Friday, June 23, 2017

MadCap's Game Reviews - "Guardians of the Galaxy: The Telltale Series" (Episode 1)

Well, seeing as I liked both the movies, it was only natural that I would eventually tackle the Guardians of the Galaxy game by Telltale. I was interested when the first trailer was released, and I was equally interested when it actually came out, I just didn't get to it. But thanks to my local Gamestop, I have the entire season pass. And because the game itself has been milked out into five sections for maximum pointlessness, I'm likewise going to milk out this review in five parts for maximum page views.

That's right! MadCap has officially sold out!

Bring on the money!

In all seriousness, I've never played a Telltale Game before, though I've seen plenty about their Walking Dead series via internet memes. Mostly jokes about how the choices ultimately really DON'T matter. Needless to say, in the first section, I haven't seen much despite several menacing warnings that Rocket will remember this.

And that.

And that, too.

To begin, the Guardians are mucking around and apparently are completely divorced from the Marvel Cinematic Universe in that Peter Quill looks absolutely nothing like Chris Pratt. And I mean it's BAD. Really, really BAD. I'm not sure if they couldn't get the rights to the likenesses of the actors, but oh LORD does it just look bad. Quill looks more like Sean Gunn than he does Chris Pratt. Fortunately, the character's trademark wit and snark remain. The other Guardians are also very true to their counterparts, though the animations are a bit off for some. It may just be Telltales' style, but why is Gamora's hair purple? Why do Rocket's eyes look like he's seen some serious shit? It's curious to me, though it may just be a stylistic choice and I really just need to get over it.

But the art design isn't what people come to Telltale for! If the memes are any indication, it's because of something that someone will remember! That's right, choices! You get plenty. And plenty of Quick Time Events to break up your decision making. And that is basically the only mechanics there are in the game. You make some choices in conversation and in conflicts, you have a Quick Time event laden action scene, and repeat the process.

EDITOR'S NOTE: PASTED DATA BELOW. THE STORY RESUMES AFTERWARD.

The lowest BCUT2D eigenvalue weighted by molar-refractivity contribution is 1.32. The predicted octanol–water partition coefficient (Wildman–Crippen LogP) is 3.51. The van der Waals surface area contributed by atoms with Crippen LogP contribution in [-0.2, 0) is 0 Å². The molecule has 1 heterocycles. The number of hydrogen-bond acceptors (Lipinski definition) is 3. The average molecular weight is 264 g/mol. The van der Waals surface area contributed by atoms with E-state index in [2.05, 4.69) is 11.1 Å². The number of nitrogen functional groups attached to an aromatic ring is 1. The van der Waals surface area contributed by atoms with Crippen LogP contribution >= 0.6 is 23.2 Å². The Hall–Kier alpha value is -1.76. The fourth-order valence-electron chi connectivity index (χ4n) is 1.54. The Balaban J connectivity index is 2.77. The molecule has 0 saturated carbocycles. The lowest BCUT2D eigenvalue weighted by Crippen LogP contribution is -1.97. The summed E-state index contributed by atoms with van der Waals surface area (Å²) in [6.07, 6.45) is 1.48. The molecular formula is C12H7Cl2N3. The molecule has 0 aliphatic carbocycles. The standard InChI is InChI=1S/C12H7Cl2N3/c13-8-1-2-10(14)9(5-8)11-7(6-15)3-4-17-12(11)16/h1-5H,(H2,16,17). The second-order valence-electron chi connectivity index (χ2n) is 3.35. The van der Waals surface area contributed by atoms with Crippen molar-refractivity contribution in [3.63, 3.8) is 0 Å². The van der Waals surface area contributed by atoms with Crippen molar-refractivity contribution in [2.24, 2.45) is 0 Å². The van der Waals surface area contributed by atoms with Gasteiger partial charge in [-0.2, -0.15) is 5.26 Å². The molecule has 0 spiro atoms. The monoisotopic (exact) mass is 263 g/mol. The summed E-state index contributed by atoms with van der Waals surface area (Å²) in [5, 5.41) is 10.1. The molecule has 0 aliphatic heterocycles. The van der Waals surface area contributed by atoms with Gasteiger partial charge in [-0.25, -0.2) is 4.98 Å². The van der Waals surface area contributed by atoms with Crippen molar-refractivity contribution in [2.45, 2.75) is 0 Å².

The actual game play boils down to that LA Noire style of things where you wander around environments and interact with them to find clues. Eventually, you trip over everything enough times to find the things you need. Rinse and repeat.

The plot, however, is where the game is actually very interesting and is  - as I've acknowledged before on this very blog - something that will get me to play almost any game regardless of how the mechanics are. The Guardians of the Galaxy go out and pursue Thanos, who has beaten the Nova Corps left, right, and center in order to get his hands on an ancient artifact known as the Eternity Forge. He does retrieve it, though after some minor puzzle solving and a lengthy series of quick time events, the Guardians do the unthinkable...and kill Thanos.

Let me repeat that, since I know those of my readers who read comics are going to be shocked.

The Guardians of the Galaxy go out and kill Thanos.

Y'know, Thanos? That guy who worships Death? That guy who once went out and got a gauntlet that let him casually wipe out half the universe with the snap of a finger?

Yeah. That guy.

And he goes down like a bitch, too.

Yeah. I can't get over it. The guy who it took half the Marvel universe to stop. Not kill, stop. He goes down so, so easily.  Of course, it turns out the Eternity Forge is able to resurrect the dead, so I doubt it'll be the last we see of the Big Purple Bastard, though they do try to lay it on thick as the galaxy celebrates the death of one of its greatest threats.

But the choices come onward again through lengthy cutscenes, having the player take the role of Peter Quill (for the most part) and interacting with the other memories of the Guardians in order to have conversations that will build on later events. Presumably, anyway. As of this writing, only Episode 2 has been released (yes, I'll be doing that next week) and the long-term effects of everything have yet to be seen.

On the whole, it's definitely not a bad first effort in a Telltale Guardians universe. It has the same problems of a lot of force decision games, but it does retain a great deal of what is beloved about the characters, as well as the somewhat goofy, somewhat serious style of everything. And, of course, excellent music as one would expect from a Guardians-related product.

Not much else I can say. Looking forward to the rest.

Guardians of the Galaxy: The Telltale Series is now available from Telltale Games for Android, iOS, Microsoft Windows, Playstation 4, and Xbox One.

For the latest from the MadCapMunchkin, be sure to follow him on Twitter @MadCapMunchkin.

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